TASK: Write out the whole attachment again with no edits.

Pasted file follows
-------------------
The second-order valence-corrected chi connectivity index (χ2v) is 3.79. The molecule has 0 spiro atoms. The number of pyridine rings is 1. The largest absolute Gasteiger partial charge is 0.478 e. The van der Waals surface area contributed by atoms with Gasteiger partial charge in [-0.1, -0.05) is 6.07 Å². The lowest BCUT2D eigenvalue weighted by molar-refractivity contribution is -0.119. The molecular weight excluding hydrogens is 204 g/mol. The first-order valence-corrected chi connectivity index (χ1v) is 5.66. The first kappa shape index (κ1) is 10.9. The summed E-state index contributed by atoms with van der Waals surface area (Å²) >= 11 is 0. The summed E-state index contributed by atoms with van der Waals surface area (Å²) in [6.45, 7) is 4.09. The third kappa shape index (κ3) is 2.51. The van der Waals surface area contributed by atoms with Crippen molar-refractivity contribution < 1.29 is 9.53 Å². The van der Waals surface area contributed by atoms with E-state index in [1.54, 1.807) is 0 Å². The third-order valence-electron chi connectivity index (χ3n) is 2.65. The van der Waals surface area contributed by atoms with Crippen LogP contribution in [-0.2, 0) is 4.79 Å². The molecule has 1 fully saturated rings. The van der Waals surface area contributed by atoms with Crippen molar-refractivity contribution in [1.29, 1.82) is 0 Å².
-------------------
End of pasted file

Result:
The second-order valence-corrected chi connectivity index (χ2v) is 3.79. The molecule has 0 spiro atoms. The number of pyridine rings is 1. The largest absolute Gasteiger partial charge is 0.478 e. The van der Waals surface area contributed by atoms with Gasteiger partial charge in [-0.1, -0.05) is 6.07 Å². The lowest BCUT2D eigenvalue weighted by molar-refractivity contribution is -0.119. The molecular weight excluding hydrogens is 204 g/mol. The first-order valence-corrected chi connectivity index (χ1v) is 5.66. The first kappa shape index (κ1) is 10.9. The summed E-state index contributed by atoms with van der Waals surface area (Å²) >= 11 is 0. The summed E-state index contributed by atoms with van der Waals surface area (Å²) in [6.45, 7) is 4.09. The third kappa shape index (κ3) is 2.51. The van der Waals surface area contributed by atoms with Crippen molar-refractivity contribution < 1.29 is 9.53 Å². The van der Waals surface area contributed by atoms with E-state index in [1.54, 1.807) is 0 Å². The third-order valence-electron chi connectivity index (χ3n) is 2.65. The van der Waals surface area contributed by atoms with Crippen LogP contribution in [-0.2, 0) is 4.79 Å². The molecule has 1 fully saturated rings. The van der Waals surface area contributed by atoms with Crippen molar-refractivity contribution in [1.29, 1.82) is 0 Å².